Food in the Great Outdoors: Royal Tine Outfitters Camp Cook School
The chronicles of Ruth and Greg’s June 2011 vacation.
Have you ever noticed that when you are out in the wilderness, everything tastes better? Well, you haven’t lived until you’ve had some good old-fashioned camp food made like they did back in the days of Lewis and Clark, chuck wagons, and the like. I pride myself a good cook but I had not yet mastered the art of outdoor cookery. Recently, however, this started to change.
In June 2011, my husband and I attended a camp cook school as offered by the Royal Tine Outfitters—Phillipsburg, MT. We loved the experience and learned tons. The camp cook and guide school operated by Royal Tine Outfitters is located a short jaunt away from Phillipsburg, MT, in a beautiful mountainside setting. Our luxurious accommodations included a Lodge Pole Pine country cabin for two overlooking a luscious meadow and the rush of a cool mountain stream.
The camp kitchen was a short walk away and had everything a camp cook would want and more—counter space, tables, a propane stove/oven, a griddle and camp stove/fireplace. It is here that magical food and fond memories were made. Our resident camp chef and co-owner of Royal Tine Outfitters, LeRee Hensen, has been cooking in the great outdoors for several decades under varying conditions. She is an absolute hoot and has stories that will leave you in stitches. She’s chased mountain lions and wrestled grizzly bears single handedly and lived to tell about it.
Does this sound like a tall tale? Well, it’s not and she has some pictures to prove it. She is a wild one. Cody, her husband, is the quiet one of the group—that is until you get him going. He’s got a wonderful sense of humor that sneaks up on you. He got me a few times and we are still laughing about it. Cody teaches the guide school students and seems to do an excellent job: He is very knowledgeable and passionate about his career. The way the program works is that the camp cook students learn how to prepare and cook camp food for the guide students and teachers. It is real life scenarios at a base camp. They don’t take short cuts and will cook in wind, rain, snow and hail. The weather does not deter a camp cook from feeding their hungry hunters.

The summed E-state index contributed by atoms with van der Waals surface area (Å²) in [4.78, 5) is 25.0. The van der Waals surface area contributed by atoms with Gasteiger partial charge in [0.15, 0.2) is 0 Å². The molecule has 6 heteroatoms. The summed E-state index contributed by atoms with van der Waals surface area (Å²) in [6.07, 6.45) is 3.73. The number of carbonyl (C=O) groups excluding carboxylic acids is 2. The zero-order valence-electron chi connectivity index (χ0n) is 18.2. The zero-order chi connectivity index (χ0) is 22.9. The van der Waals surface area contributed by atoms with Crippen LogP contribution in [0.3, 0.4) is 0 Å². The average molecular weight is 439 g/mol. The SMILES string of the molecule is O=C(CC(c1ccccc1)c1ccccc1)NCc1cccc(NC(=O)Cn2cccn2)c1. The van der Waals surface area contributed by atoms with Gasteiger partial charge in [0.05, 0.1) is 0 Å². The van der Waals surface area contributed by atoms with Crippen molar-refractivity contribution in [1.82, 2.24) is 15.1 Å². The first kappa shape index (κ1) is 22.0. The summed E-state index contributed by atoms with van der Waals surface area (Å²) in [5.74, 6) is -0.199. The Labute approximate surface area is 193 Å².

Back in the days of the Wild West, Dutch ovens were like gold. If weight needed to be dropped from the wagon, I think a camp cook would kick their kids to the curb before giving up their ovens. They were that important. No matter where their travels took them, all they needed was some hot coals and dinner was in the making. Nowadays, the mere thought of trying to survive in the wild sends shivers down people’s spines. The only shivers Greg and I have, though, is the shiver from tasting excellent food when far away from home and without the luxuries of modern day life. At the Royal Tine Outfitters camp cook school, we learned that pretty much anything you make at home in the traditional oven and on the stovetop can be made in the wild in a Dutch oven. Bread? No problem. Pie? Absolutely. Stew? A no-brainer. Baked Alaska? OK… You got me on that one but mostly because there is no way to keep the ice cream frozen (unless you are camping in winter with below freezing temperatures).
We came home relaxed and ready to cook all summer long outside via Dutch ovens. Now, whenever we want fresh baked bread during the summer, we can. We don’t have to worry about heating up the house. I’ve already made Montana Mud (an insanely delicious molten chocolate cake). Normally I wouldn’t have made it on the 4th of July with the temperature soaring over 100 degrees. This year, though, I did and we topped it with homemade French vanilla ice cream. It was awesome.
If you are interested in learning how to cook in the wild, contact LeRee and Cody Hensen at Royal Tine Outfitters. [www.royaltine.com] You can also find them on Facebook. I am glad we did. It was a GREAT experience.